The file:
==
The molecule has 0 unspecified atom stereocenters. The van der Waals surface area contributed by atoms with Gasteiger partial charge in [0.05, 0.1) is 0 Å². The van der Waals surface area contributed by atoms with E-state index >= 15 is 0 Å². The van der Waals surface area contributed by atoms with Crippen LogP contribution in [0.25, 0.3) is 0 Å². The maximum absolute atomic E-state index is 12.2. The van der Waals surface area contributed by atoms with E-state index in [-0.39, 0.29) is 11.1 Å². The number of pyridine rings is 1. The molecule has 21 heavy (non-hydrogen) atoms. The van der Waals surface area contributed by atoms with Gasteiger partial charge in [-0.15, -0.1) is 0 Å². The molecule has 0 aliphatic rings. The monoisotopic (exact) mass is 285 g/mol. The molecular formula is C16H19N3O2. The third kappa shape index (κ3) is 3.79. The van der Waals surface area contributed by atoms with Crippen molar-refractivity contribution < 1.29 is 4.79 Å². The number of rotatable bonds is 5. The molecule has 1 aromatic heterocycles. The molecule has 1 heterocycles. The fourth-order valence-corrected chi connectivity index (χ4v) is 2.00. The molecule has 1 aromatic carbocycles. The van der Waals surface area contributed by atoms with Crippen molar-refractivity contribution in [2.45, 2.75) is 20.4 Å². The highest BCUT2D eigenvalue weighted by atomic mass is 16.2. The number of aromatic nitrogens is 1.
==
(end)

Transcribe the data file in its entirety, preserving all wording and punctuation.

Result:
The molecule has 0 unspecified atom stereocenters. The van der Waals surface area contributed by atoms with Gasteiger partial charge in [0.05, 0.1) is 0 Å². The van der Waals surface area contributed by atoms with E-state index >= 15 is 0 Å². The van der Waals surface area contributed by atoms with Crippen LogP contribution in [0.25, 0.3) is 0 Å². The maximum absolute atomic E-state index is 12.2. The van der Waals surface area contributed by atoms with E-state index in [-0.39, 0.29) is 11.1 Å². The number of pyridine rings is 1. The molecule has 21 heavy (non-hydrogen) atoms. The van der Waals surface area contributed by atoms with Gasteiger partial charge in [-0.15, -0.1) is 0 Å². The molecule has 0 aliphatic rings. The monoisotopic (exact) mass is 285 g/mol. The molecular formula is C16H19N3O2. The third kappa shape index (κ3) is 3.79. The van der Waals surface area contributed by atoms with Crippen molar-refractivity contribution < 1.29 is 4.79 Å². The number of rotatable bonds is 5. The molecule has 1 aromatic heterocycles. The molecule has 1 heterocycles. The fourth-order valence-corrected chi connectivity index (χ4v) is 2.00. The molecule has 1 aromatic carbocycles. The van der Waals surface area contributed by atoms with Crippen molar-refractivity contribution in [2.45, 2.75) is 20.4 Å². The highest BCUT2D eigenvalue weighted by atomic mass is 16.2. The number of aromatic nitrogens is 1.